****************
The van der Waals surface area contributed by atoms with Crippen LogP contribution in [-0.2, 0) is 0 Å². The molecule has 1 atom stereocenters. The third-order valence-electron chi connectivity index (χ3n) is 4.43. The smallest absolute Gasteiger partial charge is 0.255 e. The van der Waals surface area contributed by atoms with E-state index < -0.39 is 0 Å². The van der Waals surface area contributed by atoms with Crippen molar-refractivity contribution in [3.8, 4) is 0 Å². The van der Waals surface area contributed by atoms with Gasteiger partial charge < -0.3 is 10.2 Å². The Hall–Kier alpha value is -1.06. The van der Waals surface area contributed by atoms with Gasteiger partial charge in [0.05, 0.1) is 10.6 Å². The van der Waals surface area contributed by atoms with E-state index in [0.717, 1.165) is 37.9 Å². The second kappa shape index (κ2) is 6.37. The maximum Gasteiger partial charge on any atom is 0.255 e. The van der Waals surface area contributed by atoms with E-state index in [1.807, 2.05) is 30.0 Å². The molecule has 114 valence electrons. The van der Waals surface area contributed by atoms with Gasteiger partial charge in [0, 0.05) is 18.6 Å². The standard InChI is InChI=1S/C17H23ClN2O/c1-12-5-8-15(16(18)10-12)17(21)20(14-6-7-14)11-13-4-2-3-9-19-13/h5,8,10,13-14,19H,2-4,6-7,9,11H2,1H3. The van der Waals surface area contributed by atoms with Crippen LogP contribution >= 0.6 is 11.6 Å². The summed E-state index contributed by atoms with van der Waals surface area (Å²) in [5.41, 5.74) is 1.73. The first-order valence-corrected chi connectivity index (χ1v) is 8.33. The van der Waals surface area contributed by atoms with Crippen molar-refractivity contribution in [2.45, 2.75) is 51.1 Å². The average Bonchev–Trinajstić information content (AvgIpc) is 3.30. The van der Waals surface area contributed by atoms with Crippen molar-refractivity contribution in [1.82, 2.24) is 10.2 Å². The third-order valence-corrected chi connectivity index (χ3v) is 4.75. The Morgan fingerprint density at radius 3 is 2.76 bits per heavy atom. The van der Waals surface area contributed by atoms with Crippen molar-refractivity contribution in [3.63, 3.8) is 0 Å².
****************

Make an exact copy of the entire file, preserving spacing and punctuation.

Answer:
The van der Waals surface area contributed by atoms with Crippen LogP contribution in [-0.2, 0) is 0 Å². The molecule has 1 atom stereocenters. The third-order valence-electron chi connectivity index (χ3n) is 4.43. The smallest absolute Gasteiger partial charge is 0.255 e. The van der Waals surface area contributed by atoms with E-state index < -0.39 is 0 Å². The van der Waals surface area contributed by atoms with Crippen molar-refractivity contribution in [3.8, 4) is 0 Å². The van der Waals surface area contributed by atoms with Gasteiger partial charge < -0.3 is 10.2 Å². The Hall–Kier alpha value is -1.06. The van der Waals surface area contributed by atoms with Gasteiger partial charge in [0.05, 0.1) is 10.6 Å². The van der Waals surface area contributed by atoms with E-state index in [0.717, 1.165) is 37.9 Å². The second kappa shape index (κ2) is 6.37. The maximum Gasteiger partial charge on any atom is 0.255 e. The van der Waals surface area contributed by atoms with E-state index in [1.807, 2.05) is 30.0 Å². The molecule has 114 valence electrons. The van der Waals surface area contributed by atoms with Gasteiger partial charge in [0, 0.05) is 18.6 Å². The standard InChI is InChI=1S/C17H23ClN2O/c1-12-5-8-15(16(18)10-12)17(21)20(14-6-7-14)11-13-4-2-3-9-19-13/h5,8,10,13-14,19H,2-4,6-7,9,11H2,1H3. The van der Waals surface area contributed by atoms with Crippen LogP contribution >= 0.6 is 11.6 Å². The summed E-state index contributed by atoms with van der Waals surface area (Å²) in [5.41, 5.74) is 1.73. The first-order valence-corrected chi connectivity index (χ1v) is 8.33. The van der Waals surface area contributed by atoms with Crippen molar-refractivity contribution in [2.45, 2.75) is 51.1 Å². The average Bonchev–Trinajstić information content (AvgIpc) is 3.30. The van der Waals surface area contributed by atoms with Crippen molar-refractivity contribution in [1.82, 2.24) is 10.2 Å². The third-order valence-corrected chi connectivity index (χ3v) is 4.75. The Morgan fingerprint density at radius 3 is 2.76 bits per heavy atom. The van der Waals surface area contributed by atoms with Crippen molar-refractivity contribution in [3.63, 3.8) is 0 Å².